But are the changes just cosmetic?
A few weeks ago, I started to consider the use of colour in Elves sets, particularly Spring Yellowish Green. This led to a discussion of colour theory in general. We talked about the colour wheel, and how colour themes might be derived using complementary colours; split complementary colours, analagous colours, triads and tetrads, amongst other things.
This is all very well if I have a colour wheel, and I am looking to produce my own pigment, I hear you cry, but we are using LEGO, and the colour palette is pretty clearly defined. But how do the colours we have relate to this? Continue reading
Pardon the pun: As regular readers will know, I have been working on sorting my collection of LEGO Elements. This evening I reached my ‘foliage box.’ I thought I would quickly share some of my ‘leafy’ elements.
I’m excited because, through natural accumulation, I have managed to accrue all known colours of Design ID 2417, the 5×6 foliage element. Skip past the break to see them. Continue reading
One of the great things about LEGO bricks is the system: the way elements fit together and interact with each other, sometimes in unexpected ways. Studs and tubes are easy to understand. As are minifigure hands and the way they plug into the end of a tube or anti stud, or clip over a 3.18mm bar. Every so often you come across a new set of interactions, and wonder just how far these relationships between elements extend.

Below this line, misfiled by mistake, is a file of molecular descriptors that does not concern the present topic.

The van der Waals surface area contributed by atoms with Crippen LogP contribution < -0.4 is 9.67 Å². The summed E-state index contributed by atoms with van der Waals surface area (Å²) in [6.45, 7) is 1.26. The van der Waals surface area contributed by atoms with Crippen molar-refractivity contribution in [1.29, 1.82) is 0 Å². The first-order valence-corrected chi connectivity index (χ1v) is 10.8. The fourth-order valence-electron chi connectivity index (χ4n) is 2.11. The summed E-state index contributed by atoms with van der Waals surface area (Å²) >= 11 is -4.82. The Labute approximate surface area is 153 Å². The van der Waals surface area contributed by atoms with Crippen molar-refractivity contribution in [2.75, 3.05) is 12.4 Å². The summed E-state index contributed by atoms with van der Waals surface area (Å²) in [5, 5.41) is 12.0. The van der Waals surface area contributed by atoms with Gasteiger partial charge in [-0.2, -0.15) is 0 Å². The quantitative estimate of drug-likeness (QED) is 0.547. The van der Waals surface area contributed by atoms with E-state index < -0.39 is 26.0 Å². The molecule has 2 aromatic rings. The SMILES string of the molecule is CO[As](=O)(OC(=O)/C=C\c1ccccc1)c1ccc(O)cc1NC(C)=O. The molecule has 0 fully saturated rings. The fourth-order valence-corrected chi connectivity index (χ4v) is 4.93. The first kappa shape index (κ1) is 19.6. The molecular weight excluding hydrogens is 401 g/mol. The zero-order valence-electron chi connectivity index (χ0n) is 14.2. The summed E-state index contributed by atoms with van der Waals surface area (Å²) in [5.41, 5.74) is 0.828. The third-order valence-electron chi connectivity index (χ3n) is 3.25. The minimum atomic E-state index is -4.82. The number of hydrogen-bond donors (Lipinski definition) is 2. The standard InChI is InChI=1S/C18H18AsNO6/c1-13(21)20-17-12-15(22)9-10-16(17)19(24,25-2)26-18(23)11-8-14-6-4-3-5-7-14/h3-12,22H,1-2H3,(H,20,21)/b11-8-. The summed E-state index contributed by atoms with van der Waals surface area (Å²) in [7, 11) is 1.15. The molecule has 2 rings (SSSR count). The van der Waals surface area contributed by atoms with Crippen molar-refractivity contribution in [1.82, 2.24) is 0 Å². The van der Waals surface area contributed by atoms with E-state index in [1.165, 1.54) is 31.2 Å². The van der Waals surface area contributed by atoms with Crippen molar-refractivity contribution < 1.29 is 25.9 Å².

This happened to me this week: While my sorting continues, I was browsing through my holding bin of bricks with bows and arches. Look, over there, a distraction. And before I knew it, I found myself considering the 1x4x2 arch and what I can place snugly under this arch. Fortunately, during The Sort, most of the the relevant parts end up in the ‘bricks with a curved surface’ bin.
The arch fits nicely over the top of a window frame 1x2x2 2/3 (Design ID 30044).
The curve of this arch perfectly describes a semicircle, with a radius of one stud (that is, a length of a 1×1 square plate). This is the same circle described by a 2×2 round plate, brick, tile or droid body. Also the base profile of a 2×2 ‘dome brick’ officially known as final brick 2×2 Design ID: 30367. But more on that element later.
I have several other bricks that look like they should fit underneath this arch, with a studs up orientation. Those parts are a few of the bricks with arches and/or bows, including:1x1x1 1/3 with arch; (Design ID:6091); and 2×3 with arch (Design ID: 6215); brick 2×2 with bow and knobs (Design ID:30165) and 1x4x1 1/3 (Design ID: 10314). Let’s see how they all line up after the break…